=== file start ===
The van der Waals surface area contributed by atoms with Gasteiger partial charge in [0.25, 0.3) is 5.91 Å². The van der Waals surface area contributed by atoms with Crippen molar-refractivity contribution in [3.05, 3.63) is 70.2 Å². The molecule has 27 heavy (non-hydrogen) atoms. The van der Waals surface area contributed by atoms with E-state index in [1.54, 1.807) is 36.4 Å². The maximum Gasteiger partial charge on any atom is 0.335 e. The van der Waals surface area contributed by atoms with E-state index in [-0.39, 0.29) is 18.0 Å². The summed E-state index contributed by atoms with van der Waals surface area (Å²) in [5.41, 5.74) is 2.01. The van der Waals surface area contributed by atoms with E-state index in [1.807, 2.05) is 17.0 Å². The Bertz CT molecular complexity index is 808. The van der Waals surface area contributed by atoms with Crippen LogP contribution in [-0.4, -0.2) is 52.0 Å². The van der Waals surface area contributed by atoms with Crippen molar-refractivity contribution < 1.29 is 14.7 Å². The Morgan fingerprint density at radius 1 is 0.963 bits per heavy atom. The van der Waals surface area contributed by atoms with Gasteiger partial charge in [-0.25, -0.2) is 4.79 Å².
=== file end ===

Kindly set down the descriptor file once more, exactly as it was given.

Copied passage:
The van der Waals surface area contributed by atoms with Gasteiger partial charge in [0.25, 0.3) is 5.91 Å². The van der Waals surface area contributed by atoms with Crippen molar-refractivity contribution in [3.05, 3.63) is 70.2 Å². The molecule has 27 heavy (non-hydrogen) atoms. The van der Waals surface area contributed by atoms with E-state index in [1.54, 1.807) is 36.4 Å². The maximum Gasteiger partial charge on any atom is 0.335 e. The van der Waals surface area contributed by atoms with E-state index in [-0.39, 0.29) is 18.0 Å². The summed E-state index contributed by atoms with van der Waals surface area (Å²) in [5.41, 5.74) is 2.01. The van der Waals surface area contributed by atoms with E-state index in [1.807, 2.05) is 17.0 Å². The Bertz CT molecular complexity index is 808. The van der Waals surface area contributed by atoms with Crippen LogP contribution in [-0.4, -0.2) is 52.0 Å². The van der Waals surface area contributed by atoms with Crippen molar-refractivity contribution < 1.29 is 14.7 Å². The Morgan fingerprint density at radius 1 is 0.963 bits per heavy atom. The van der Waals surface area contributed by atoms with Gasteiger partial charge in [-0.25, -0.2) is 4.79 Å².